That would convince most CEOs. Bottom line! Supply lines! Technically legal! Of course if the CEO got food poisoning from his own private label chicken he would remember the feeling in his gut for weeks, months or ever years when looking at Safeway Farms chickens. That is the kind of brand identity you do NOT want. You do not want to be known as Un-Safeway.
Now I don’t want to tell you what to do, (actually I do, but I don’t know if you will listen to outsiders.) How about you pull up your Foster Farms contract? It probably has a clause about delivering “wholesome food” they might even have an “industry leading low percentage goal” and they have convinced you that, “Nobody can deliver 100 percent safe food. We’re better than all the big players, you can have fast, safe or cheap, but not all three, chose two. ”
You have leverage, what will you do with it? Get financial concessions or demand higher safety standards? Foster Farms is ripe for a massive safety revamp, especially if distributors and private labels demand it. In fact, the entire industry needs a food safety overhaul but they will all scream, “We will have to charge you more!” That is a typical BS line, they could deliver safer food, but it would mean less money to their shareholders and executives. That’s their real pain point.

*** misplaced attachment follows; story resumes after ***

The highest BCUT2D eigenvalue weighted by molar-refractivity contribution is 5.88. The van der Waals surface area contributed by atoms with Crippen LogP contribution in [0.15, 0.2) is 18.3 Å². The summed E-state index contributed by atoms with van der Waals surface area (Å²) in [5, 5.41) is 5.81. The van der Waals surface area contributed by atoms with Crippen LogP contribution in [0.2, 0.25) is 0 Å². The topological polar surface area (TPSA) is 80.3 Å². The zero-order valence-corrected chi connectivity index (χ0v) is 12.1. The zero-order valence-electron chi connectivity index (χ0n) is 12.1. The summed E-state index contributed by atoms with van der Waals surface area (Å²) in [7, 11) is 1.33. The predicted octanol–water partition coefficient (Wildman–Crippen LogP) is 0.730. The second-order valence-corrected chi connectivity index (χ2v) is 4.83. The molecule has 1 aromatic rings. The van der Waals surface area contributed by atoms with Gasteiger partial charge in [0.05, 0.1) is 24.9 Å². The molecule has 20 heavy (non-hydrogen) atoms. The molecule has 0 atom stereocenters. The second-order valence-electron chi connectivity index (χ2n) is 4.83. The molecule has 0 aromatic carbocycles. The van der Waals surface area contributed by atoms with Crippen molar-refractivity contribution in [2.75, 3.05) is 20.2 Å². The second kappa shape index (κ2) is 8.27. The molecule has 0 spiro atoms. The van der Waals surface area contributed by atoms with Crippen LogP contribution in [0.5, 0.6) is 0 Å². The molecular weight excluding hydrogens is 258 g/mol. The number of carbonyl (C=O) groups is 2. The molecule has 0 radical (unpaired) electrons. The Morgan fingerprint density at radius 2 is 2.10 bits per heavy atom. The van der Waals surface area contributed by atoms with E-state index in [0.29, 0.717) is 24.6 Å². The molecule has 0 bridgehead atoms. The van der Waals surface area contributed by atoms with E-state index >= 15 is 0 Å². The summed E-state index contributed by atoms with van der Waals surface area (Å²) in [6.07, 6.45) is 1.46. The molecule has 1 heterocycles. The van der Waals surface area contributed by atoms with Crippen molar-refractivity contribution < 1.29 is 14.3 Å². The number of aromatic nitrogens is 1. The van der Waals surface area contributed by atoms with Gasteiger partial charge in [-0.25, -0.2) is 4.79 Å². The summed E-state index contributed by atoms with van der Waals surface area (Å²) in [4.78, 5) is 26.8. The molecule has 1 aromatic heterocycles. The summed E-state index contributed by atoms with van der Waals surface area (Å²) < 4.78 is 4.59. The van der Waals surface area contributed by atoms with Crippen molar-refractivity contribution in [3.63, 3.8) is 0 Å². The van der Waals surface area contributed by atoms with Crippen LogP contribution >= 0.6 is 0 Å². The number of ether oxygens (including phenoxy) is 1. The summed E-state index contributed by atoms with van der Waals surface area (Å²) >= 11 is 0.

Big Chicken Cares about Big Chicken, Not Your Customers
Big Chicken will act as a cabal and get all the other big players to say, “5% contaminated is really good! 25% contaminated is the industry standard.” They are using food safety as just another trade off to maintain their profits and have convinced you nobody can meet their “standards” unless they cut health, safety, workers or defy the laws of physics. They will scream, “China is just chomping at the bit to sell us their chicken. We just approved them to cook and process our chicken and ship it back to us. If we have to provide safe food China will cut the prices so low your shareholders will demand you use the cheap Chinese chicken! Just accept our great 5% contaminated level and tell the customers if they get sick it is their fault. There are no other realistic alternatives!” (Of course when China delivers tainted chicken Big Chicken will use then use that as leverage too. Don’t Trust Big Chicken!)
I don’t know exactly how Foster Farms worked out the Warning Letter deal with the USDA, but based my personal experience with Big Chicken back in 2007, the USDA can be convinced to do all sorts of things, especially when they get some pressure from “industry partners”.
In that case, a major chicken supplier fed melamine-tainted pet food chickens and pigs which were then sold into the human food supply. This was the same food that killed over 8,000 dogs and cats and sickened approximately 16,000 others. Instead of forcing the Big Chicken company *cough* Tyson *cough* to recall the 20 million chickens and 56,000 hogs, they got the USDA/FDA to come up with a “research letter” that said, “By the time it reaches humans it will be too diluted to hurt them.” So do I think that Foster Farms could have convinced the USDA to not demand they “voluntarily” recall the chicken? You bet. But Foster Farms cut the deal, and they aren’t you.